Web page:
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Hubert Luce, Lakshmi Kantha, Hiroyuki Hashiguchi, Abhiram Doddi, Dale Lawrence, and Masanori Yabuki

Abstract

Under stably stratified conditions, the dissipation rate ε of turbulence kinetic energy (TKE) is related to the structure function parameter for temperature CT2, through the buoyancy frequency and the so-called mixing efficiency. A similar relationship does not exist for convective turbulence. In this paper, we propose an analytical expression relating ε and CT2 in the convective boundary layer (CBL), by taking into account the effects of nonlocal heat transport under convective conditions using the Deardorff countergradient model. Measurements using unmanned aerial vehicles (UAVs) equipped with high-frequency response sensors to measure velocity and temperature fluctuations obtained during the two field campaigns conducted at Shigaraki MU observatory in June 2016 and 2017 are used to test this relationship between ε and CT2 in the CBL. The selection of CBL cases for analysis was aided by auxiliary measurements from additional sensors (mainly radars), and these are described. Comparison with earlier results in the literature suggests that the proposed relationship works, if the countergradient term γ D in the Deardorff model, which is proportional to the ratio of the variances of potential temperature θ and vertical velocity w, is evaluated from in situ (airplane and UAV) observational data, but fails if evaluated from large-eddy simulation (LES) results. This appears to be caused by the tendency of the variance of θ in the upper part of the CBL and at the bottom of the entrainment zone to be underestimated by LES relative to in situ measurements from UAVs and aircraft. We discuss this anomaly and explore reasons for it.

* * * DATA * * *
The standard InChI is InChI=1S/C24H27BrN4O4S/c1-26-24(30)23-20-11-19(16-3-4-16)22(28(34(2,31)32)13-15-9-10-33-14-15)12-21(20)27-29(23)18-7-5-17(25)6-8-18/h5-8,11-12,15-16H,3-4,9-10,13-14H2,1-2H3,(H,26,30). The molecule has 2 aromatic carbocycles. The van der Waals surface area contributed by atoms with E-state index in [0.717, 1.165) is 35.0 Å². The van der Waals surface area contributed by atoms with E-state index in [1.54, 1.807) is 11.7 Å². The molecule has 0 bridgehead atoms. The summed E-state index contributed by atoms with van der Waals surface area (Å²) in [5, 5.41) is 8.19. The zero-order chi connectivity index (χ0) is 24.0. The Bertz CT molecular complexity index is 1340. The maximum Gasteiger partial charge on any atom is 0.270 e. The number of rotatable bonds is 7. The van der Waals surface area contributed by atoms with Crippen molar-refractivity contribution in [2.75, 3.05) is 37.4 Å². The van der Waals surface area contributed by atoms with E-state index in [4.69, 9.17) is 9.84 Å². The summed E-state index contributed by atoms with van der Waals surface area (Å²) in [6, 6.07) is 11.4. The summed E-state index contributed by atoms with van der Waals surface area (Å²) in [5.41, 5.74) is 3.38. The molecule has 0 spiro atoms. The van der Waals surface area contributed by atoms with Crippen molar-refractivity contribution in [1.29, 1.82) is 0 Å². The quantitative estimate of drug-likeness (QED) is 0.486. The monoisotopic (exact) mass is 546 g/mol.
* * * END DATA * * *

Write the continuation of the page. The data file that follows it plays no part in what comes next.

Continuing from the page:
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Hiromasa Ueda, Tetsuo Fukui, Mizuo Kajino, Mitsuaki Horiguchi, Hiroyuki Hashiguchi, and Shoichiro Fukao

Abstract

Recently, middle- and upper-atmosphere Doppler radar (MU radar) has enabled the measurement of middle-atmosphere turbulence from radar backscatter Doppler spectra. In this work, eddy diffusivities for momentum Km in the upper troposphere and lower stratosphere during clear-air conditions were derived from direct measurements of the Reynolds stress and vertical gradient of mean wind velocity measured by MU radar. Eddy diffusivity for heat Kh below 8 km was determined from measurements of temperature fluctuations by the Radio Acoustic Sounding System (RASS) attached to the MU radar. The eddy diffusivity for momentum was on the order of 10 m2 s−1 in the upper troposphere and decreased gradually in the stratosphere by an order of magnitude or more. The eddy diffusivity for heat was almost of the same order of magnitude as Km.

Estimates of eddy diffusivity from the radar echo power spectral width give fairly good values compared with the direct measurement of Km. Applicability of three turbulence models—the spectral width method, the k–ε model modified for stratified flows, and the algebraic stress model—were also examined, using radar observation values of turbulent kinetic energy k and turbulent energy dissipation rate ε together with atmospheric stability observations from rawinsonde data. It is concluded that the algebraic stress model shows the best fit with the direct measurement of Km, even in the free atmosphere above the atmospheric boundary layer once k and ε values are obtained from observations or a model.

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